Karl Marx: as a journalist (and blogger)

Mark Thoma quotes from this NPR excerpt of a biography of Marx’s Das Kapital:

Marx’s journalism is characterized by a reckless belligerence which explains why he spent most of his adult life in exile and political isolation. His very first article for the Rheinische Zeitung was a lacerating assault on both the intolerance of Prussian absolutism and the feeble-mindedness of its liberal opponents. Not content with making enemies of the government and opposition simultaneously, he turned against his own comrades as well, denouncing the Young Hegelians for ‘rowdiness and blackguardism’. Only two months after Marx’s assumption of editorial responsibility, the provincial governor asked the censorship ministers in Berlin to prosecute him for ‘impudent and disrespectful criticism’.

No less a figure than Tsar Nicholas of Russia also begged the Prussian king to suppress the Rheinische Zeitung, having taken umbrage at an anti-Russian diatribe. The paper was duly closed in March 1843: at the age of twenty-four, Marx was already wielding a pen that could terrify and infuriate the crowned heads of Europe.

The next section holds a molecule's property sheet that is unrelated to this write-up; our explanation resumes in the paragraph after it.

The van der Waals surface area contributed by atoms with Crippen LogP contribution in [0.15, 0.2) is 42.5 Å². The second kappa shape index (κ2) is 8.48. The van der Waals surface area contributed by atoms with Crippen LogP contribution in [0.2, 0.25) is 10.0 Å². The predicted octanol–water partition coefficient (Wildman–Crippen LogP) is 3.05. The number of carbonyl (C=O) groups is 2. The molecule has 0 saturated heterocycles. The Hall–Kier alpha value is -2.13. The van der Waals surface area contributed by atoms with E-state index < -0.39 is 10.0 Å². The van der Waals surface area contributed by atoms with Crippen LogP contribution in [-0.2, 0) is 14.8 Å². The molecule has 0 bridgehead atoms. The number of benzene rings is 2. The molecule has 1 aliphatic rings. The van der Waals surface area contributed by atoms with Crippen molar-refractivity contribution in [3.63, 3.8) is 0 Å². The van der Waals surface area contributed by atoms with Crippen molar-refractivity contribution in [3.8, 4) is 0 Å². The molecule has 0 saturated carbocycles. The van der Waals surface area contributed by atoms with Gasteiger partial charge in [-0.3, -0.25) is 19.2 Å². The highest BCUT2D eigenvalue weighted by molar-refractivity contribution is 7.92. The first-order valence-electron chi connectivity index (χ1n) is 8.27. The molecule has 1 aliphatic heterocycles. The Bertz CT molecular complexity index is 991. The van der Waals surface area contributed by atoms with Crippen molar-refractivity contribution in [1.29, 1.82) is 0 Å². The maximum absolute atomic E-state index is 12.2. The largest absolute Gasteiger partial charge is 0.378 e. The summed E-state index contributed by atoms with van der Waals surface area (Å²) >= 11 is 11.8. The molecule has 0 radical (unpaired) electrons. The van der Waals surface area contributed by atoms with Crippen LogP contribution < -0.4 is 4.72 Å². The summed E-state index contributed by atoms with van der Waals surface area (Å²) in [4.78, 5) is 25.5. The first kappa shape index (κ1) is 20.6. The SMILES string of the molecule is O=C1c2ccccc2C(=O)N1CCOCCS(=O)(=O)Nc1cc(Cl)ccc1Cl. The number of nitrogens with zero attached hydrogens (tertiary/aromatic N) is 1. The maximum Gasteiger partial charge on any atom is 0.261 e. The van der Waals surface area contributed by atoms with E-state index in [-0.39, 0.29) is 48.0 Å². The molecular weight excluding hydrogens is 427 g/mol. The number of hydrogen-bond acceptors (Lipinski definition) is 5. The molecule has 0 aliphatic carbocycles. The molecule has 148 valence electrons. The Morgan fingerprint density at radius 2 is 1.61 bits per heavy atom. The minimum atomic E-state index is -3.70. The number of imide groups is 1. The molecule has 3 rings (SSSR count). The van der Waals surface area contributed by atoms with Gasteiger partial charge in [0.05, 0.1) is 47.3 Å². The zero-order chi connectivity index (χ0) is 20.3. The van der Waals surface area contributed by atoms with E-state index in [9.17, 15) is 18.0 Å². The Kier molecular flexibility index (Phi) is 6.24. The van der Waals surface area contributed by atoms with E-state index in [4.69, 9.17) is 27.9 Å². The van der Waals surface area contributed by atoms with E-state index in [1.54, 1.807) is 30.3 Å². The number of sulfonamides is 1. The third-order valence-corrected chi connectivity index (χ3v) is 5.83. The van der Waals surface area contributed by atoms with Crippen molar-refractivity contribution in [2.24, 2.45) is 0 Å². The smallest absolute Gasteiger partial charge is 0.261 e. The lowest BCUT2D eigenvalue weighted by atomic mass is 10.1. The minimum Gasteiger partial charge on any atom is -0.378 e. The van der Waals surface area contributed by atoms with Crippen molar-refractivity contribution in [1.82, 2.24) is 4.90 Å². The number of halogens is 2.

Thoma goes on to give a few of links to indicate how effective a blogger he was:

Marx was a pretty effective blogger. Here is a page from an archive of his posts, with more here.

Update: Andrew Leonard has more.

Take a look!

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One Response to “Karl Marx: as a journalist (and blogger)”

  1. Marx’s Das Kapital: a biography « Entertaining Research Says:

    […] Here is an earlier post of mine with links to an excerpt from the book and a couple of blogposts as to why Marx was an effective […]

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